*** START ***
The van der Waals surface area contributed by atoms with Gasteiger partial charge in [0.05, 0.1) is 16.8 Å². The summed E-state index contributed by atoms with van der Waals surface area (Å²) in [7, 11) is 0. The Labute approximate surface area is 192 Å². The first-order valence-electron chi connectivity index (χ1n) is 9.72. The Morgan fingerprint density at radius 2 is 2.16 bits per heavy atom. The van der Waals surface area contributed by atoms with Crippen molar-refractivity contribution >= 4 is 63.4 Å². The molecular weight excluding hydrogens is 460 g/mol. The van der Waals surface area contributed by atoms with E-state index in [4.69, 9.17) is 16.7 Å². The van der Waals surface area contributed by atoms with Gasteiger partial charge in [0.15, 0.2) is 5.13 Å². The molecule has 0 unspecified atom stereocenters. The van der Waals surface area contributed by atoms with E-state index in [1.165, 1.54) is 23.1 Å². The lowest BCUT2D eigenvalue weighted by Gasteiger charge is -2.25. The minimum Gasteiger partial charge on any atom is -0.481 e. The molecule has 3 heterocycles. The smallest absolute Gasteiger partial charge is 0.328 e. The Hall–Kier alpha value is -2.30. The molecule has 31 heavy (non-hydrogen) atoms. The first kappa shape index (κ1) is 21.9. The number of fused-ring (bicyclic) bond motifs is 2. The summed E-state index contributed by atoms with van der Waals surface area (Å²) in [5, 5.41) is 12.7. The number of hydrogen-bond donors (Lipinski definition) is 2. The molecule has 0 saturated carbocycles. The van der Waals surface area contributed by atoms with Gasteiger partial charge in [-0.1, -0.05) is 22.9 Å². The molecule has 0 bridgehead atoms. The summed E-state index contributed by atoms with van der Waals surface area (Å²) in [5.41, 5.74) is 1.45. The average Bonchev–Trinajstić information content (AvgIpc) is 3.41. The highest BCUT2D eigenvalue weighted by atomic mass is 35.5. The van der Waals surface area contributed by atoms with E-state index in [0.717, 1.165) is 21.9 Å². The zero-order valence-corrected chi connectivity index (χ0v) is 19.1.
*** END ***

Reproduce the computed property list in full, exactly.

The van der Waals surface area contributed by atoms with Gasteiger partial charge in [0.05, 0.1) is 16.8 Å². The summed E-state index contributed by atoms with van der Waals surface area (Å²) in [7, 11) is 0. The Labute approximate surface area is 192 Å². The first-order valence-electron chi connectivity index (χ1n) is 9.72. The Morgan fingerprint density at radius 2 is 2.16 bits per heavy atom. The van der Waals surface area contributed by atoms with Crippen molar-refractivity contribution >= 4 is 63.4 Å². The molecular weight excluding hydrogens is 460 g/mol. The van der Waals surface area contributed by atoms with E-state index in [4.69, 9.17) is 16.7 Å². The van der Waals surface area contributed by atoms with Gasteiger partial charge in [0.15, 0.2) is 5.13 Å². The molecule has 0 unspecified atom stereocenters. The van der Waals surface area contributed by atoms with E-state index in [1.165, 1.54) is 23.1 Å². The lowest BCUT2D eigenvalue weighted by Gasteiger charge is -2.25. The minimum Gasteiger partial charge on any atom is -0.481 e. The molecule has 3 heterocycles. The smallest absolute Gasteiger partial charge is 0.328 e. The Hall–Kier alpha value is -2.30. The molecule has 31 heavy (non-hydrogen) atoms. The first kappa shape index (κ1) is 21.9. The number of fused-ring (bicyclic) bond motifs is 2. The summed E-state index contributed by atoms with van der Waals surface area (Å²) in [5, 5.41) is 12.7. The number of hydrogen-bond donors (Lipinski definition) is 2. The molecule has 0 saturated carbocycles. The van der Waals surface area contributed by atoms with Gasteiger partial charge in [-0.1, -0.05) is 22.9 Å². The molecule has 0 bridgehead atoms. The summed E-state index contributed by atoms with van der Waals surface area (Å²) in [5.41, 5.74) is 1.45. The average Bonchev–Trinajstić information content (AvgIpc) is 3.41. The highest BCUT2D eigenvalue weighted by atomic mass is 35.5. The van der Waals surface area contributed by atoms with E-state index in [0.717, 1.165) is 21.9 Å². The zero-order valence-corrected chi connectivity index (χ0v) is 19.1.